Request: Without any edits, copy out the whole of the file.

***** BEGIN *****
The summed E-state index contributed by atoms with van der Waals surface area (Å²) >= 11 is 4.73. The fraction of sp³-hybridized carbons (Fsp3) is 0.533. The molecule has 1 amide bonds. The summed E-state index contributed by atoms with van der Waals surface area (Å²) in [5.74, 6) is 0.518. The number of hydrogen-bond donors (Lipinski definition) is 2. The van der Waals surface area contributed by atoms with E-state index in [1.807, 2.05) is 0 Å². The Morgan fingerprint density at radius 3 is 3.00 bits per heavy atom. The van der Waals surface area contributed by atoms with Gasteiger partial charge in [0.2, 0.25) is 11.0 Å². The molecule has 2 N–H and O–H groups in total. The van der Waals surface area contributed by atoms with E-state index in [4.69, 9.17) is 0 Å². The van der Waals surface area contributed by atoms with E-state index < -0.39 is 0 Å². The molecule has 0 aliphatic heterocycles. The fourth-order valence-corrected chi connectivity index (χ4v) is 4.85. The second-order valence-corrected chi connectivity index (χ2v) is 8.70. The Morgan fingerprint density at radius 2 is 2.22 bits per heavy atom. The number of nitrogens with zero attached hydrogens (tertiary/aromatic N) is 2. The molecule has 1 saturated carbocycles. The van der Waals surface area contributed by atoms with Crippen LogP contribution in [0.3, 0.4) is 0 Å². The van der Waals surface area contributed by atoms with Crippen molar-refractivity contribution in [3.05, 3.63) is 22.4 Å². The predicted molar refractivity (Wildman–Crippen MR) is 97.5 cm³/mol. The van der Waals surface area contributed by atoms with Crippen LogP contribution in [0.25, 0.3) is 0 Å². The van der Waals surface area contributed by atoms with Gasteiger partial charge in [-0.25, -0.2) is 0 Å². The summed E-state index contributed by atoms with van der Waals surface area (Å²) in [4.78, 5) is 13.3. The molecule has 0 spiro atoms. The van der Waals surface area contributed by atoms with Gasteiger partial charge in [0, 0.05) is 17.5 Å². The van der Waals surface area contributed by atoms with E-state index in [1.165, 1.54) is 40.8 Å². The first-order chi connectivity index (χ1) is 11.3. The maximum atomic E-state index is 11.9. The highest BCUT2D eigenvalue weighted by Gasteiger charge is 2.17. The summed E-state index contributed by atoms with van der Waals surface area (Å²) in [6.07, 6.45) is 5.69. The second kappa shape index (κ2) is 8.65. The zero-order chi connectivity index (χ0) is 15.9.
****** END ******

The summed E-state index contributed by atoms with van der Waals surface area (Å²) >= 11 is 4.73. The fraction of sp³-hybridized carbons (Fsp3) is 0.533. The molecule has 1 amide bonds. The summed E-state index contributed by atoms with van der Waals surface area (Å²) in [5.74, 6) is 0.518. The number of hydrogen-bond donors (Lipinski definition) is 2. The van der Waals surface area contributed by atoms with E-state index in [1.807, 2.05) is 0 Å². The Morgan fingerprint density at radius 3 is 3.00 bits per heavy atom. The van der Waals surface area contributed by atoms with Gasteiger partial charge in [0.2, 0.25) is 11.0 Å². The molecule has 2 N–H and O–H groups in total. The van der Waals surface area contributed by atoms with E-state index in [4.69, 9.17) is 0 Å². The van der Waals surface area contributed by atoms with E-state index < -0.39 is 0 Å². The molecule has 0 aliphatic heterocycles. The fourth-order valence-corrected chi connectivity index (χ4v) is 4.85. The second-order valence-corrected chi connectivity index (χ2v) is 8.70. The Morgan fingerprint density at radius 2 is 2.22 bits per heavy atom. The number of nitrogens with zero attached hydrogens (tertiary/aromatic N) is 2. The molecule has 1 saturated carbocycles. The van der Waals surface area contributed by atoms with Crippen LogP contribution in [0.3, 0.4) is 0 Å². The van der Waals surface area contributed by atoms with Crippen molar-refractivity contribution in [3.05, 3.63) is 22.4 Å². The predicted molar refractivity (Wildman–Crippen MR) is 97.5 cm³/mol. The van der Waals surface area contributed by atoms with Crippen LogP contribution in [0.25, 0.3) is 0 Å². The van der Waals surface area contributed by atoms with Gasteiger partial charge in [-0.25, -0.2) is 0 Å². The summed E-state index contributed by atoms with van der Waals surface area (Å²) in [4.78, 5) is 13.3. The molecule has 0 spiro atoms. The van der Waals surface area contributed by atoms with Gasteiger partial charge in [0, 0.05) is 17.5 Å². The van der Waals surface area contributed by atoms with E-state index in [1.165, 1.54) is 40.8 Å². The first-order chi connectivity index (χ1) is 11.3. The maximum atomic E-state index is 11.9. The highest BCUT2D eigenvalue weighted by Gasteiger charge is 2.17. The summed E-state index contributed by atoms with van der Waals surface area (Å²) in [6.07, 6.45) is 5.69. The second kappa shape index (κ2) is 8.65. The zero-order chi connectivity index (χ0) is 15.9.